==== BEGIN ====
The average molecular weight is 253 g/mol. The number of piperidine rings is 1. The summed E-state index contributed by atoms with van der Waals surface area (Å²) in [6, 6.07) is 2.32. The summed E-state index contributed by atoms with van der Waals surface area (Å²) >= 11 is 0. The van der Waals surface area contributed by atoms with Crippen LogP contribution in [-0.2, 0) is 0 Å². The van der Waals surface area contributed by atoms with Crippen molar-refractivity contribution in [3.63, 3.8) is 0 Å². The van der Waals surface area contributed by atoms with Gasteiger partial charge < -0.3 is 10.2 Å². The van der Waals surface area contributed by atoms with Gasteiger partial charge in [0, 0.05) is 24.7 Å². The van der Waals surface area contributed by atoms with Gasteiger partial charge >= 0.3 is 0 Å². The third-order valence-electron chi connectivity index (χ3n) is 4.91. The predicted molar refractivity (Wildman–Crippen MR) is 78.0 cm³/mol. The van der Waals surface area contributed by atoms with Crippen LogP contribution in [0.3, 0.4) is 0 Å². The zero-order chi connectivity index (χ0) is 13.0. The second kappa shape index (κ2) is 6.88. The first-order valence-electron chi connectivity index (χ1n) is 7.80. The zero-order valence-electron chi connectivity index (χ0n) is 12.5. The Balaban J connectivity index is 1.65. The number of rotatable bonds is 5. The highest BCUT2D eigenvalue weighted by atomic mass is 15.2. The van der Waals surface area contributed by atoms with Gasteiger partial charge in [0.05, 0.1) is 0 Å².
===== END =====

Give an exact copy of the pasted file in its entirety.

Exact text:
The average molecular weight is 253 g/mol. The number of piperidine rings is 1. The summed E-state index contributed by atoms with van der Waals surface area (Å²) in [6, 6.07) is 2.32. The summed E-state index contributed by atoms with van der Waals surface area (Å²) >= 11 is 0. The van der Waals surface area contributed by atoms with Crippen LogP contribution in [-0.2, 0) is 0 Å². The van der Waals surface area contributed by atoms with Crippen molar-refractivity contribution in [3.63, 3.8) is 0 Å². The van der Waals surface area contributed by atoms with Gasteiger partial charge < -0.3 is 10.2 Å². The van der Waals surface area contributed by atoms with Gasteiger partial charge in [0, 0.05) is 24.7 Å². The van der Waals surface area contributed by atoms with Gasteiger partial charge >= 0.3 is 0 Å². The third-order valence-electron chi connectivity index (χ3n) is 4.91. The predicted molar refractivity (Wildman–Crippen MR) is 78.0 cm³/mol. The van der Waals surface area contributed by atoms with Crippen LogP contribution in [0.3, 0.4) is 0 Å². The zero-order chi connectivity index (χ0) is 13.0. The second kappa shape index (κ2) is 6.88. The first-order valence-electron chi connectivity index (χ1n) is 7.80. The zero-order valence-electron chi connectivity index (χ0n) is 12.5. The Balaban J connectivity index is 1.65. The number of rotatable bonds is 5. The highest BCUT2D eigenvalue weighted by atomic mass is 15.2. The van der Waals surface area contributed by atoms with Gasteiger partial charge in [0.05, 0.1) is 0 Å².